Occasionally a friend or family member will be talking with someone who wants to publish their writing and the friend or family member suggests they ask me for advice. I’ve just sent off an email to one such person, and I think other people might also benefit from the advice (modified a bit to be more general). Now, bear in mind, this is about magazine publishing, and while I’ve had quite a few articles published, I’m not a magazine assigning editor and haven’t ever been one, so some of this advice is second-hand and will benefit from further insight from people who have to field queries, pitches, and submissions regularly. But it’s a start.
The thing I would suggest doing first, when it’s possible, is seeing what magazines your favourite bookstores and newsstands carry in the subject area you have in mind. Then have a look at those magazines and see which ones are publishing pieces of about the length and kind of topic you’re interested in writing. (No matter how interesting a piece is, if a magazine doesn’t have a way to fit it into their lineup of content, they won’t be able to use it.)
If a magazine looks like it publishes articles of the sort you’re writing, look at its website; there will usually be information on how to submit, or they may want to you to email first just describing yourself and the article and asking if they’d be interested in seeing it. (If they say they don’t accept unsolicited submissions, don’t bother them. They won’t make a special exception for you.) They always want to know what you’ve already published and where. If you have a blog, you can direct them to that and they’ll be able to see what kinds of things you’ve written; also, if you have some idea of how many people read your blog, and the number is large enough, you can mention it to them. Magazines tend to favour authors who bring readers with them!
Above all, when emailing editors, be friendly and polite, but also concise and to the point—the easier it is to answer an email, the sooner they will probably answer it. So just lead off with a short statement about the article (“Would [magazine] be interested in an article about [X]?”), then describe yourself and your blog and anything relevant you’ve had published elsewhere, and give a bit more detail on the article and why it would be well suited to their magazine (it never hurts to say nice things about the magazine too!), and thank them for their time and say you look forward to hearing from them.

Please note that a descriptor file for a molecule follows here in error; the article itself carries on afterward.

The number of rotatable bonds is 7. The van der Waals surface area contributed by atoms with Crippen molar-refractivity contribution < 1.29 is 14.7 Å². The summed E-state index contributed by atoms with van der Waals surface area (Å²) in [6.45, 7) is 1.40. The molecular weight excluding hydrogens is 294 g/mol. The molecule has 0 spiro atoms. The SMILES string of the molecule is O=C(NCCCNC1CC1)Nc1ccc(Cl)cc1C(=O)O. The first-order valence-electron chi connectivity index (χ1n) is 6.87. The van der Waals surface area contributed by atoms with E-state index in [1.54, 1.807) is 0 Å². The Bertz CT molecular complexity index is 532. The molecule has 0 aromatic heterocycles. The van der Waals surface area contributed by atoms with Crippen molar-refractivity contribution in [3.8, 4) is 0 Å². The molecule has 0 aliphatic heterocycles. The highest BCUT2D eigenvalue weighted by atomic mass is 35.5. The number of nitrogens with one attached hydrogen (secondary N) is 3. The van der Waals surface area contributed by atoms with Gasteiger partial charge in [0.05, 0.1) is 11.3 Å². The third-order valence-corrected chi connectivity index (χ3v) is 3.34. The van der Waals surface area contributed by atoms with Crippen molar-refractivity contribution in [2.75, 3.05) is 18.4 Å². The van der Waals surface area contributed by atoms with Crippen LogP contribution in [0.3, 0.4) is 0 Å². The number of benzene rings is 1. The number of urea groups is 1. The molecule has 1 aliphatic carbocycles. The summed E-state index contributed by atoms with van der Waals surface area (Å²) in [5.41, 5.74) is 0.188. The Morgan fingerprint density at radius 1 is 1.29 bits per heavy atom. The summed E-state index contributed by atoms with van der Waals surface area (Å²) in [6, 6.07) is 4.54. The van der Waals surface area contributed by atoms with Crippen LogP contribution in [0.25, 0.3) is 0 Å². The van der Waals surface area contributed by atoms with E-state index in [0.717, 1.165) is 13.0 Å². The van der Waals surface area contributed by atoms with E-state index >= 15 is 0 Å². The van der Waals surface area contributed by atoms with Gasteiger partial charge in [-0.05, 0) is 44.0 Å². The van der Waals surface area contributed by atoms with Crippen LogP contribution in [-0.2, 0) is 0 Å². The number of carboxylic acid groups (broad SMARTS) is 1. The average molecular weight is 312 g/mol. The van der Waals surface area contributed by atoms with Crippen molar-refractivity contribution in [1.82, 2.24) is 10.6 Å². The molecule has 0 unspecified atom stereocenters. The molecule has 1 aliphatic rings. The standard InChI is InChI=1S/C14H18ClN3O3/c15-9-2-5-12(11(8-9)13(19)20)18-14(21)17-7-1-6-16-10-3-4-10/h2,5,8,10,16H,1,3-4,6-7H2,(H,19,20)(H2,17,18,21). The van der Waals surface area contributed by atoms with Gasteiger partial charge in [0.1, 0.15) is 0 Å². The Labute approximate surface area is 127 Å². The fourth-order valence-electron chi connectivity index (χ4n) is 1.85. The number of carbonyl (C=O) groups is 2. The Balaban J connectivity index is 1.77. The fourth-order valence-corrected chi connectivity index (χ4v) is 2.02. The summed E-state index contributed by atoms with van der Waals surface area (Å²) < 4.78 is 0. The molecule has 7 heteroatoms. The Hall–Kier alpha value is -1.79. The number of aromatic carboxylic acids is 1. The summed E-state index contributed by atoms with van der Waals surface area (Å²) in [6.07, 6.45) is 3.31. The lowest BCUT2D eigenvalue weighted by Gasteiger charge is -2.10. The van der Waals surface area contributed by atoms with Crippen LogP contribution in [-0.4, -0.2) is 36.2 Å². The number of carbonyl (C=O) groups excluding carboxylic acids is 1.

If you feel that your article needs editing before submitting, one thing to bear in mind is that you may have friends who will happily give you advice and tell you things you need to do to it and so on, but unless they have reasonable experience in publishing, their advice may not actually be good advice. Above all, don’t worry too much about tiny points of grammar—although those are the things friends often like to pick on first, the truth is that they’re the easiest things for the magazine to fix, and if you focus too much on them it can often be to the detriment of the larger items such as good structure and storytelling. (Also, many of the “grammatical errors” that many people pick on aren’t errors, and many of their “corrections” make everything worse!) On the other hand, if you pay a professional editor to edit if for you before submitting, you may get good results, but it may cost you more than the magazine will pay you. Some magazines, though, if they see you have a good story that just needs a little structural work, may work with you on it. It really depends on the publication and editor.